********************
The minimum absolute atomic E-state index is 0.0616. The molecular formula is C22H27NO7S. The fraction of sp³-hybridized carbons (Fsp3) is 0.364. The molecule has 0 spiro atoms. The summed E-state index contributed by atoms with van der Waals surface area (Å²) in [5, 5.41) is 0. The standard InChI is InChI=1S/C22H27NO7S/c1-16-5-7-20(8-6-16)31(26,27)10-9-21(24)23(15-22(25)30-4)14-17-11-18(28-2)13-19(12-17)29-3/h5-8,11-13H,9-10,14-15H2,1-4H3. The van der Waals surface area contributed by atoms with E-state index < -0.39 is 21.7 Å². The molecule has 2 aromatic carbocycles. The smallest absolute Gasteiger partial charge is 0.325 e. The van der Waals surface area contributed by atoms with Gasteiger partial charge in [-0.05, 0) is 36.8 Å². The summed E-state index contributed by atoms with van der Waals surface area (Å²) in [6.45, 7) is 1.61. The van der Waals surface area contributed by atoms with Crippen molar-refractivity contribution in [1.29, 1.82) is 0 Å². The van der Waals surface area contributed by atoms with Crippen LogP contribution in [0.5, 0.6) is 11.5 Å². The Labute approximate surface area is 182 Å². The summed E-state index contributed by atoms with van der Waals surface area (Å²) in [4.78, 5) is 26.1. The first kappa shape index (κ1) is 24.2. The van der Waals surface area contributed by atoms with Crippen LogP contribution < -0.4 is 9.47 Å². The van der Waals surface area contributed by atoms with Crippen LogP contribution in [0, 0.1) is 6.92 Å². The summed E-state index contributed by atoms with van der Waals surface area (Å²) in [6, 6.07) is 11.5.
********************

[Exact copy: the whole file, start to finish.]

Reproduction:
The minimum absolute atomic E-state index is 0.0616. The molecular formula is C22H27NO7S. The fraction of sp³-hybridized carbons (Fsp3) is 0.364. The molecule has 0 spiro atoms. The summed E-state index contributed by atoms with van der Waals surface area (Å²) in [5, 5.41) is 0. The standard InChI is InChI=1S/C22H27NO7S/c1-16-5-7-20(8-6-16)31(26,27)10-9-21(24)23(15-22(25)30-4)14-17-11-18(28-2)13-19(12-17)29-3/h5-8,11-13H,9-10,14-15H2,1-4H3. The van der Waals surface area contributed by atoms with E-state index < -0.39 is 21.7 Å². The molecule has 2 aromatic carbocycles. The smallest absolute Gasteiger partial charge is 0.325 e. The van der Waals surface area contributed by atoms with Gasteiger partial charge in [-0.05, 0) is 36.8 Å². The summed E-state index contributed by atoms with van der Waals surface area (Å²) in [6.45, 7) is 1.61. The van der Waals surface area contributed by atoms with Crippen molar-refractivity contribution in [1.29, 1.82) is 0 Å². The van der Waals surface area contributed by atoms with Crippen LogP contribution in [0.5, 0.6) is 11.5 Å². The Labute approximate surface area is 182 Å². The summed E-state index contributed by atoms with van der Waals surface area (Å²) in [4.78, 5) is 26.1. The first kappa shape index (κ1) is 24.2. The van der Waals surface area contributed by atoms with Crippen LogP contribution < -0.4 is 9.47 Å². The van der Waals surface area contributed by atoms with Crippen LogP contribution in [0, 0.1) is 6.92 Å². The summed E-state index contributed by atoms with van der Waals surface area (Å²) in [6, 6.07) is 11.5.